with a mean 0 16 nd a standard deviation 0 3. e select a random sample o.ti .4
components from this population. What is the probability th
ST 371 Note Outline Week 11
Textbook: 4.4 4.6
So far, we have discussed two common continuous distributionsthe uniform and the
normal. These notes will cover other important continuous distributions.
_: A continuous rv X is said to have a gamma
distributi
ST 371 Note Outline Weeks 1 & 2
Textbook: 2.1, 2.2, 2.4 and 2.5
Probability and Statistics: An Overview
Probability is a mathematical model to quantify uncertainty in real life
Ex:
Note:
Statistics is science of making informed decisions using data
Ex:
No
ST 371 Note Outline Week 5
Textbook: 3.5 and 3.6
Ex: We are interested in learning about a student-run club on campus, which has 20
members. In this club, 10 members are women and 10 members are men.
1 if Female
Suppose we sample 1 member at random and re
ST 371 Note Outline Week 9
Textbook: 4.1 and 4.2
Recall: There are two types of random variables (rv)discrete (what we studied in Chapter 3)
and continuous (what we will study in Chapter 4).
X is continuous if:
1. X can be any value in an interval, su
ST 371 Note Outline Week 4
Textbook: 3.4
Recall our previous example(s) about test scores:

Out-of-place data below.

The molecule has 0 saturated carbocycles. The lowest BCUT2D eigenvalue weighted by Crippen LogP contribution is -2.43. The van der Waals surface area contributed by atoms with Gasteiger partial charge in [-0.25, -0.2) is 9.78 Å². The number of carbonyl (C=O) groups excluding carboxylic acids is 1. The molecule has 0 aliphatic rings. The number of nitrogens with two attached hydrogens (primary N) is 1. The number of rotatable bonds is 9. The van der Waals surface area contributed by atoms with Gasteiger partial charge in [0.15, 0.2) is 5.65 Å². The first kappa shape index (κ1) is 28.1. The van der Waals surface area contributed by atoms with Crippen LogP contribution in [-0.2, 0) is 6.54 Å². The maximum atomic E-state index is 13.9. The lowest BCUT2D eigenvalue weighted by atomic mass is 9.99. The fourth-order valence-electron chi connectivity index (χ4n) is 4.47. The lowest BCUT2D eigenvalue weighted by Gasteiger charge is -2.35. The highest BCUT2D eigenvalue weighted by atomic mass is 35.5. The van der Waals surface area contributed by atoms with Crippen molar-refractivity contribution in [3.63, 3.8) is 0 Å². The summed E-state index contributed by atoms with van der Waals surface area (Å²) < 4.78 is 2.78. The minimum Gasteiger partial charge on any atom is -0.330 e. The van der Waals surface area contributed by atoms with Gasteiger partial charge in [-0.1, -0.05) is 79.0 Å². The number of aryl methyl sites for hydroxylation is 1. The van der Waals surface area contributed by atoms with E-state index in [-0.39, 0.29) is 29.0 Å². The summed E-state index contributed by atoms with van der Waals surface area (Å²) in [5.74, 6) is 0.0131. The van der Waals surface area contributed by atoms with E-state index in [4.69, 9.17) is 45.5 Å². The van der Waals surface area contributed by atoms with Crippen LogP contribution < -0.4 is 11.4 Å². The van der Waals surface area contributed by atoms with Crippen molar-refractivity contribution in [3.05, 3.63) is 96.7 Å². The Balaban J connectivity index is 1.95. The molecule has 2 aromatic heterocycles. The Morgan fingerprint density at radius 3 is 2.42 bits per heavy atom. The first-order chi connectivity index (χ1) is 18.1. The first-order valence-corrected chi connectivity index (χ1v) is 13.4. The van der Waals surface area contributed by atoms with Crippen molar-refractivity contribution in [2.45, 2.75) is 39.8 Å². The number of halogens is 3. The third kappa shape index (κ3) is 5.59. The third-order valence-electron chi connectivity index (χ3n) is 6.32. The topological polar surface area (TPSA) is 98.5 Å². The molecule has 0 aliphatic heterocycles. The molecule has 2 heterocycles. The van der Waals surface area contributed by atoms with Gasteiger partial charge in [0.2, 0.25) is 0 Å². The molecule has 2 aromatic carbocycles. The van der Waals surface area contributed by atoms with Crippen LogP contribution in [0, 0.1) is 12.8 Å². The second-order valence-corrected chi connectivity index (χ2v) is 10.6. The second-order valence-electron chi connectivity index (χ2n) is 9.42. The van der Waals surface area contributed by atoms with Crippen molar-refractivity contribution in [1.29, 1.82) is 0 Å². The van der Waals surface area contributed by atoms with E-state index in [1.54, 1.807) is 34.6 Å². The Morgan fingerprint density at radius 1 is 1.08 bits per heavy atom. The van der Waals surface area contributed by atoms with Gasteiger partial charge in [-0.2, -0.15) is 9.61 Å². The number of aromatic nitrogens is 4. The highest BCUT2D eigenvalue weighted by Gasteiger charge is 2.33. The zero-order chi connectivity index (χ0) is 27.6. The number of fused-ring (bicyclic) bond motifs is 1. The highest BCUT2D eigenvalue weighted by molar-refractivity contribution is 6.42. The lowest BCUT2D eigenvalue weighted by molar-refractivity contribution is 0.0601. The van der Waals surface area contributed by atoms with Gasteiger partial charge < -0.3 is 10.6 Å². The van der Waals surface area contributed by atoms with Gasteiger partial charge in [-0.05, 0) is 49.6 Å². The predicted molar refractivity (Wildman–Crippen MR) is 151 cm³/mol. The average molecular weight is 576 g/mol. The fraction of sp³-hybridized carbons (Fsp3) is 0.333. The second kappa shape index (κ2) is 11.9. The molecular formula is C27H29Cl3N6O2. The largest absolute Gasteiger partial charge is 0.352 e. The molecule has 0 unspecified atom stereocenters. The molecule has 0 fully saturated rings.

Example: A multiple choice test has 20 questions, each worth one point. Let:
1 if a student is correct on question j
Xj
0 otherwise
and let Y be a students
ST 371 Note Outline Week 6
Textbook: 5.1, 5.2
So far, we have always considered a single discrete random variable. In Chapter 5, we will
consider joint probability distributions for two random variables, first for two discrete rvs
and later for two contin
ST 371 Note Outline Week 3
Textbook: 3.1, 3.2, 3.3.
In general, data can be
Ex: People rate the statement The Patriots will win the Super Bowl. using the following
scale: Strongly Agree, Agree, Disagree, Strongly Disagree.
Ex: A consumer agency measures t
Ex: For a certain population of adults, height (in inches) follows a normal distribution with a mean
of 68 inches and a standard deviation of 3 inches.
a. We randomly select a single person from this population. What is the probability that they
are over
ST 371 Note Outline Week 12
Textbook: 5.1-5.2
In this set of notes, we return to Chapter 5 and consider joint probability distributions for
two continuous random variables, as well as distributions of sample statistics.
Joint probability density function:
ST 371 In-class Review for the Second Midterm Exam
1. The annual proportion of erroneous income tax returns filed with the IRS is a random
variable following a standard beta distribution with = 2 and = 9.
a. What is probability that in any given year ther
ST 371 Final Exam Review
1. The lifetime (in 1000s of hours) of a certain component follows a Weibull distribution
with a mean of 16 and a standard deviation of 3. We select a random sample of 50
components from this population. What is the probability
ST 371 Note Outline Week 10
Textbook: 4.3
The most common family of continuous distributions is the Normal (or Gaussian)
Distribution. Why? Many random variables have normal distributions, but even for those
that dont, their mean often does. So it applies